Simply put, if we don’t have a word for it, we don’t see it. ‘Siniy’ and ‘goluboy’ just don’t exist for speakers of other languages. Actually it goes a little deeper, colours have no existence independent of our brains, so if we do not have a word for it, then siniy actually does not exist for us.
Now, let’s apply this language-defines-our-world hypothesis to the notion of ‘Evil’. In India, we don’t have a word for it—the idea of Evil as an absolute, born of a dualistic vision of the world; we don’t see the world that way. I use the word ‘evil’ here only in this sense. Since we do not have a word for it, could we not say it doesn’t exist for us?
This is true of most north Indian languages, and I expect south India wouldn’t have an equivalent of evil as an absolute either. Hindi has the achcha-bura (good-bad) dichotomy but not good and evil. The words we use: bura (bad), dusht (wicked), paapi (sinful) just do not embody the idea of evil as something beyond the pale, something absolutely irredeemable.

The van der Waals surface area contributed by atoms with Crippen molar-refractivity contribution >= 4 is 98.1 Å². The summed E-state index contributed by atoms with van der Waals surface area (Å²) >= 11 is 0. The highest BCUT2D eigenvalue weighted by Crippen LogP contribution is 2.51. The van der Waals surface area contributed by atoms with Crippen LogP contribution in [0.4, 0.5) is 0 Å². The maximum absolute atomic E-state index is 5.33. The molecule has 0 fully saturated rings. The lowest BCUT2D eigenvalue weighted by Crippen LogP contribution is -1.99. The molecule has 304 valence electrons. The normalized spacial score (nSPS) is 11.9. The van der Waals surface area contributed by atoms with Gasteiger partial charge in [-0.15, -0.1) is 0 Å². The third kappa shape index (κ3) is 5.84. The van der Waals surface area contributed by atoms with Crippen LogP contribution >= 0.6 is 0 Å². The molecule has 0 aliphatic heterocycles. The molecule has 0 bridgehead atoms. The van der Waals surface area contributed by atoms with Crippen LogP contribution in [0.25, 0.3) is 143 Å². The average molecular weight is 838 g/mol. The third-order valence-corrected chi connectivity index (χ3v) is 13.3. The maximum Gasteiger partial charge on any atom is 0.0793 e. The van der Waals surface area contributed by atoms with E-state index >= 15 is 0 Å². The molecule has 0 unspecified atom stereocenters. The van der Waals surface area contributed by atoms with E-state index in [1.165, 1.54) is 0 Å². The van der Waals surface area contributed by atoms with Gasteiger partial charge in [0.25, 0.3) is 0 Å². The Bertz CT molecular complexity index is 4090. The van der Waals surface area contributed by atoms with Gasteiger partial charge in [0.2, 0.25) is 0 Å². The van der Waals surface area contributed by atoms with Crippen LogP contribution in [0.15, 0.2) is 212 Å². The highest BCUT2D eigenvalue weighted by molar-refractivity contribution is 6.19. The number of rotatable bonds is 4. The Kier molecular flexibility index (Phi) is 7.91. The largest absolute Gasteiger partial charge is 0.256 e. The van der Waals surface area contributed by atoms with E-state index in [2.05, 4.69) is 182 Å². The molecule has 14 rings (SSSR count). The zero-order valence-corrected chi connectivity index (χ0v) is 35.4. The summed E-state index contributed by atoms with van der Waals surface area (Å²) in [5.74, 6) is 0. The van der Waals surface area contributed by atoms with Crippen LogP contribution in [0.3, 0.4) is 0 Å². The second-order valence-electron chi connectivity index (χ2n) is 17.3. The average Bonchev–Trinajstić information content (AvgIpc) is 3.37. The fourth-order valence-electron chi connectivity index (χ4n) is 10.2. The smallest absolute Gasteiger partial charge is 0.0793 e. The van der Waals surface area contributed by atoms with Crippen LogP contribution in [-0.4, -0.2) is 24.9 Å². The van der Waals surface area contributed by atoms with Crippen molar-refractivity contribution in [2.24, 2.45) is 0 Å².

Poet and translator AK Ramanujan had concluded in his essay ‘Is There an Indian Way of Thinking?’ that while the West deals in moral absolutes, our morality is contextual; the same action can be good or bad depending on the context. Ramanujan’s conclusion is my starting point: how does our lack of moral absolutes and, hence, knowledge of evil shape our world?
The evidence that we cannot conceive of evil lies in our popular culture. If we want to really demarcate Bollywood from Hollywood, the one character we should focus on is the villain. Hindi cinema—and again I think this would apply to cinema in the South as well—has never been able to conceive of a character who is irredeemably evil. Our villains always have an element of buffoonery in them, even Gabbar Singh.
Or consider mythology. Our paradigm for the battle between good and bad is the Ramayana. But Ravana is no ‘evil’ counterpart of the ‘good’ Rama; he is a learned man and a wise king. He does not seek the extermination of a race, he is a man led astray by his love and lust for a married woman, and that is the best we can do where evil is concerned.